Wednesday, November 05, 2014

GCHQ boss calls for increased surveillance powers

A little over 400 years ago a man named Guy Fawkes conspired with others to blow up the House of Lords during the State Opening of England's Parliament [Wikipedia - Gunpowder_Plot]. He failed in his attempt after the plot was revealed to the authorities in an anonymous letter sent to William Parker, 4th Baron Monteagle, on 26th  October 1605. During a search of the House of Lords at about midnight on 4th November 1605, Fawkes was discovered guarding 36 barrels of gunpowder and he was arrested.

In more modern times security services are not always so lucky as to receive anonymous warnings related to potential terror attacks. Instead they have to be proactive and carry out surveillance on suspects they believe may be involved in the planning of atrocities.

In recent decades the security services and police have still relied on informants, but they have also infiltrated organisations and terror groups and conducted surveillance operations.

But in the advent of the Internet traditional surveillance is outdated.

Hiding on the Web

No longer is it possible to send in an undercover officer to hide amongst terror groups, animal rights activists and environmental groups.

In the past those involved in such groups would often meet in person, at pubs, in parks or other venues to discuss plans. Extremist Muslim groups might gather and meet up at mosques while animal rights activist would use the cover of demonstrations to organise and plan direct action.

But nowadays people hide themselves in the anonymity of the Web and more particularly the Dark Web.

The increased use of the Internet to organise and plot illegal activities has raised alarm in security circles. Whilst there is no absolute anonymity on the Net, it is more difficult for authorities to track individuals and identify potential attacks.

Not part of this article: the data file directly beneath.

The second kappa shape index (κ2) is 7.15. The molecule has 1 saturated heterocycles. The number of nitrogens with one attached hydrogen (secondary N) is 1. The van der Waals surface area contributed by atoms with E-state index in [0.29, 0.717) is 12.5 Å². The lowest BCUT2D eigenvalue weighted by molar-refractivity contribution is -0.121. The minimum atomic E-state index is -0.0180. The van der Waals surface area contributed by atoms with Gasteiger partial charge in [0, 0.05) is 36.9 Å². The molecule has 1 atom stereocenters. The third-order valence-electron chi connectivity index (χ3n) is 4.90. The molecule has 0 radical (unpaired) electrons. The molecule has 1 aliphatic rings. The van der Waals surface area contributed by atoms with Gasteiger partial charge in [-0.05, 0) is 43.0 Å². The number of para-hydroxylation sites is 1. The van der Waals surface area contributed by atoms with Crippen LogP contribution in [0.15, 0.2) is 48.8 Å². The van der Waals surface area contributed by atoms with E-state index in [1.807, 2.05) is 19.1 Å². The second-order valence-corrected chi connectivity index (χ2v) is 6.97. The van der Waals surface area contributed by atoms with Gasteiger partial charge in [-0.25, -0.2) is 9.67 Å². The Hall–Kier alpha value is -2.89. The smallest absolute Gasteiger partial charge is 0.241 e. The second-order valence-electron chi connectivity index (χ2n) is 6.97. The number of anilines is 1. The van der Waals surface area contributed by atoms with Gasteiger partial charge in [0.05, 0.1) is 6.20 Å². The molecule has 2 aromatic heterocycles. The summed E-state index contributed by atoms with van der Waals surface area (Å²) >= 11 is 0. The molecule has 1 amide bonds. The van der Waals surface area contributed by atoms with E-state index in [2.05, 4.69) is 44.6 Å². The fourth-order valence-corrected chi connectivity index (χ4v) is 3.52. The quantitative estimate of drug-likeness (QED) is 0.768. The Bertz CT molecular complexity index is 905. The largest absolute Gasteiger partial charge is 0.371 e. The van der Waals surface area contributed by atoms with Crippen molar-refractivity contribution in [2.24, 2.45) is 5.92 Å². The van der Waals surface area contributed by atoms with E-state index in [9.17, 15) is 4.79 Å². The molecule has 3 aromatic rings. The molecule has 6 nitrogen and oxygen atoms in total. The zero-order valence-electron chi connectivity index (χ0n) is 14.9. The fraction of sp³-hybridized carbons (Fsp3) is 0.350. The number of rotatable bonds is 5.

Calls for more surveillance

This week the UK's spy chief Robert Hannigan called for ISPs and tech companies to open up their networks to allow security services to conduct in depth data mining.

In an article published in the Financial Times Hannigan said Web giants such as Twitter, Facebook and WhatsApp had become "command-and-control networks... for terrorists and criminals" and that they were "in denial" about how their services were being used [BBC / Sky News / Daily Mail].

Data mining

While it is true that terror groups such as ISIL and other extremists have used Facebook, YouTube and other platforms to disseminate their message, wholescale data mining would likely have little impact especially in the long term.

In the short term many individuals might well be identified. But in light of recent self-censorship by Twitter and Facebook concerning the posting of graphic beheading videos has shown, extremists have merely shifted to new platforms [Independent].

In the weeks that followed the deletion of material from Twitter, Facebook and YouTube, Islamic extremists siding with ISIL began to use Diaspora, a social network that by its very nature is harder to regulate and censor [tvnewswatch: Social media provides battle ground for terrorists].

Bitcoins, Tors, VPNs and the Dark Web

Surveillance is proving ever more difficult as those wishing to hide their Internet activities increasingly use specialist encryption software, web proxies and digital currencies.

The Tor network was originally developed with the US Navy in mind, for the primary purpose of protecting government communications.

However it has increasingly been used by ordinary members of the public wanting to hide their identity.

There are examples where many might see such use as legitimate. In China and Iran many people use Tor or VPNs [Virtual Private Network] to circumvent Internet censorship and communicate with people outside the country. Dissidents in such countries use such tools to avoid being arrested.

However, the Tor network and VPNs have increasingly been used by those wanting to share copyrighted material such as music and feature films without fear of prosecution. But while illegal, the sharing of ripped CDs and DVDs only hurts the profits of musicians, filmmakers and production companies.